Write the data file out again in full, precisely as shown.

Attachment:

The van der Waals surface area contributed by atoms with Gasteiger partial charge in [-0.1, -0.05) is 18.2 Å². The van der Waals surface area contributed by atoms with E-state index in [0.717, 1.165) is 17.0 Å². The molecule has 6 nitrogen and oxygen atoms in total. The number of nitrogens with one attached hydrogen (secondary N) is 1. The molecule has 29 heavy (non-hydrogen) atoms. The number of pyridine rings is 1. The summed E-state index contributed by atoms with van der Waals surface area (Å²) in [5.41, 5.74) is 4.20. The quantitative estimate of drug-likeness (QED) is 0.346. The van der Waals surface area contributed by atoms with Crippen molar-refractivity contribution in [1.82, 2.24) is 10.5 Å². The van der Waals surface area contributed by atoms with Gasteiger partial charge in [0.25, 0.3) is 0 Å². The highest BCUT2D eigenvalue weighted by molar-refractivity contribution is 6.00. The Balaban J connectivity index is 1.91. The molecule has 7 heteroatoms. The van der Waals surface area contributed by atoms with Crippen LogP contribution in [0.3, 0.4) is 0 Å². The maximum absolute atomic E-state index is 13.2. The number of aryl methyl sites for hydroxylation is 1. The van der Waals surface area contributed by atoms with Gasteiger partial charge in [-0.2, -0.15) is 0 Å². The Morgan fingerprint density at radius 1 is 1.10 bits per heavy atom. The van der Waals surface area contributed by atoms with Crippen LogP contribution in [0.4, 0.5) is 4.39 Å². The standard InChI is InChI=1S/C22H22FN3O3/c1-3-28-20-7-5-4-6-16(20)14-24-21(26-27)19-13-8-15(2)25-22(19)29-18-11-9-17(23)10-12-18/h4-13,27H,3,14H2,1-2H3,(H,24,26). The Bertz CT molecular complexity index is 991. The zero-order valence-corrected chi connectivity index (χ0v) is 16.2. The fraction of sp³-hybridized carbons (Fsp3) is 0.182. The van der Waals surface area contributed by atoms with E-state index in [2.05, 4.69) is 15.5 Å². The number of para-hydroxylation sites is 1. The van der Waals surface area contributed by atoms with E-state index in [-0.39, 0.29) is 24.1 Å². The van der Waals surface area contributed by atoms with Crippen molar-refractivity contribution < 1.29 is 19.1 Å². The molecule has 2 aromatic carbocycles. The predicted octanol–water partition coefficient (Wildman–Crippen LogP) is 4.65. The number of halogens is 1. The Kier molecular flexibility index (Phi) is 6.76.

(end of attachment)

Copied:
The van der Waals surface area contributed by atoms with Gasteiger partial charge in [-0.1, -0.05) is 18.2 Å². The van der Waals surface area contributed by atoms with E-state index in [0.717, 1.165) is 17.0 Å². The molecule has 6 nitrogen and oxygen atoms in total. The number of nitrogens with one attached hydrogen (secondary N) is 1. The molecule has 29 heavy (non-hydrogen) atoms. The number of pyridine rings is 1. The summed E-state index contributed by atoms with van der Waals surface area (Å²) in [5.41, 5.74) is 4.20. The quantitative estimate of drug-likeness (QED) is 0.346. The van der Waals surface area contributed by atoms with Crippen molar-refractivity contribution in [1.82, 2.24) is 10.5 Å². The van der Waals surface area contributed by atoms with Gasteiger partial charge in [0.25, 0.3) is 0 Å². The highest BCUT2D eigenvalue weighted by molar-refractivity contribution is 6.00. The Balaban J connectivity index is 1.91. The molecule has 7 heteroatoms. The van der Waals surface area contributed by atoms with Crippen LogP contribution in [0.3, 0.4) is 0 Å². The maximum absolute atomic E-state index is 13.2. The number of aryl methyl sites for hydroxylation is 1. The van der Waals surface area contributed by atoms with Gasteiger partial charge in [-0.2, -0.15) is 0 Å². The Morgan fingerprint density at radius 1 is 1.10 bits per heavy atom. The van der Waals surface area contributed by atoms with Crippen LogP contribution in [0.4, 0.5) is 4.39 Å². The standard InChI is InChI=1S/C22H22FN3O3/c1-3-28-20-7-5-4-6-16(20)14-24-21(26-27)19-13-8-15(2)25-22(19)29-18-11-9-17(23)10-12-18/h4-13,27H,3,14H2,1-2H3,(H,24,26). The Bertz CT molecular complexity index is 991. The zero-order valence-corrected chi connectivity index (χ0v) is 16.2. The fraction of sp³-hybridized carbons (Fsp3) is 0.182. The van der Waals surface area contributed by atoms with E-state index in [2.05, 4.69) is 15.5 Å². The number of para-hydroxylation sites is 1. The van der Waals surface area contributed by atoms with E-state index in [-0.39, 0.29) is 24.1 Å². The van der Waals surface area contributed by atoms with Crippen molar-refractivity contribution < 1.29 is 19.1 Å². The molecule has 2 aromatic carbocycles. The predicted octanol–water partition coefficient (Wildman–Crippen LogP) is 4.65. The number of halogens is 1. The Kier molecular flexibility index (Phi) is 6.76.